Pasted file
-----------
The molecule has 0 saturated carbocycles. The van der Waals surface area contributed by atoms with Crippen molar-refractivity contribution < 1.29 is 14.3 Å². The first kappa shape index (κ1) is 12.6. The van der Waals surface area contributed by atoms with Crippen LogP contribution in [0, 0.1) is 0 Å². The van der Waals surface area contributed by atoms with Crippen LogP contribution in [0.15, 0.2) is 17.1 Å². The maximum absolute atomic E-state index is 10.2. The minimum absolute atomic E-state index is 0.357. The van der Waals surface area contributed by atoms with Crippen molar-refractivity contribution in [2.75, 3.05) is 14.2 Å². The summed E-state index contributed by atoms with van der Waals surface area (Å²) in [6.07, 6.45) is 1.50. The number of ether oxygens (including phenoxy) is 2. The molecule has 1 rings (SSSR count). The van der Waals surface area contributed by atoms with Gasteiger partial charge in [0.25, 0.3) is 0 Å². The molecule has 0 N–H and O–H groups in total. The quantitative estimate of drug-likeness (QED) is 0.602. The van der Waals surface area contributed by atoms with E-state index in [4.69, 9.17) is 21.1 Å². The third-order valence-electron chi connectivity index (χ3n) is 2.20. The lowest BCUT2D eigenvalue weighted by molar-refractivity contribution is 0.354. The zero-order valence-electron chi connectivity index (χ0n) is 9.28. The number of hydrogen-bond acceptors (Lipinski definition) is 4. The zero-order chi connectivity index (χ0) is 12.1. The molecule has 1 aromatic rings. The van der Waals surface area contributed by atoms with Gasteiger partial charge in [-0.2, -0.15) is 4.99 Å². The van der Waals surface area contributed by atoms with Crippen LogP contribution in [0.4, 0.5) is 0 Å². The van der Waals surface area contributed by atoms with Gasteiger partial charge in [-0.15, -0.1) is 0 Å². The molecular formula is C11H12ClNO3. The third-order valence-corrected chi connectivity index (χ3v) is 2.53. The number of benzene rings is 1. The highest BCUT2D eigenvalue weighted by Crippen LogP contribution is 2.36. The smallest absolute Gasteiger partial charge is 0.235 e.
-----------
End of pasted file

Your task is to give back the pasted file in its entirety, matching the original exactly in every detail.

The molecule has 0 saturated carbocycles. The van der Waals surface area contributed by atoms with Crippen molar-refractivity contribution < 1.29 is 14.3 Å². The first kappa shape index (κ1) is 12.6. The van der Waals surface area contributed by atoms with Crippen LogP contribution in [0, 0.1) is 0 Å². The van der Waals surface area contributed by atoms with Crippen LogP contribution in [0.15, 0.2) is 17.1 Å². The maximum absolute atomic E-state index is 10.2. The minimum absolute atomic E-state index is 0.357. The van der Waals surface area contributed by atoms with Crippen molar-refractivity contribution in [2.75, 3.05) is 14.2 Å². The summed E-state index contributed by atoms with van der Waals surface area (Å²) in [6.07, 6.45) is 1.50. The number of ether oxygens (including phenoxy) is 2. The molecule has 1 rings (SSSR count). The van der Waals surface area contributed by atoms with Gasteiger partial charge in [0.25, 0.3) is 0 Å². The molecule has 0 N–H and O–H groups in total. The quantitative estimate of drug-likeness (QED) is 0.602. The van der Waals surface area contributed by atoms with E-state index in [4.69, 9.17) is 21.1 Å². The third-order valence-electron chi connectivity index (χ3n) is 2.20. The lowest BCUT2D eigenvalue weighted by molar-refractivity contribution is 0.354. The zero-order valence-electron chi connectivity index (χ0n) is 9.28. The number of hydrogen-bond acceptors (Lipinski definition) is 4. The zero-order chi connectivity index (χ0) is 12.1. The molecule has 1 aromatic rings. The van der Waals surface area contributed by atoms with Gasteiger partial charge in [-0.2, -0.15) is 4.99 Å². The van der Waals surface area contributed by atoms with Crippen LogP contribution in [0.4, 0.5) is 0 Å². The van der Waals surface area contributed by atoms with Gasteiger partial charge in [-0.15, -0.1) is 0 Å². The molecular formula is C11H12ClNO3. The third-order valence-corrected chi connectivity index (χ3v) is 2.53. The number of benzene rings is 1. The highest BCUT2D eigenvalue weighted by Crippen LogP contribution is 2.36. The smallest absolute Gasteiger partial charge is 0.235 e.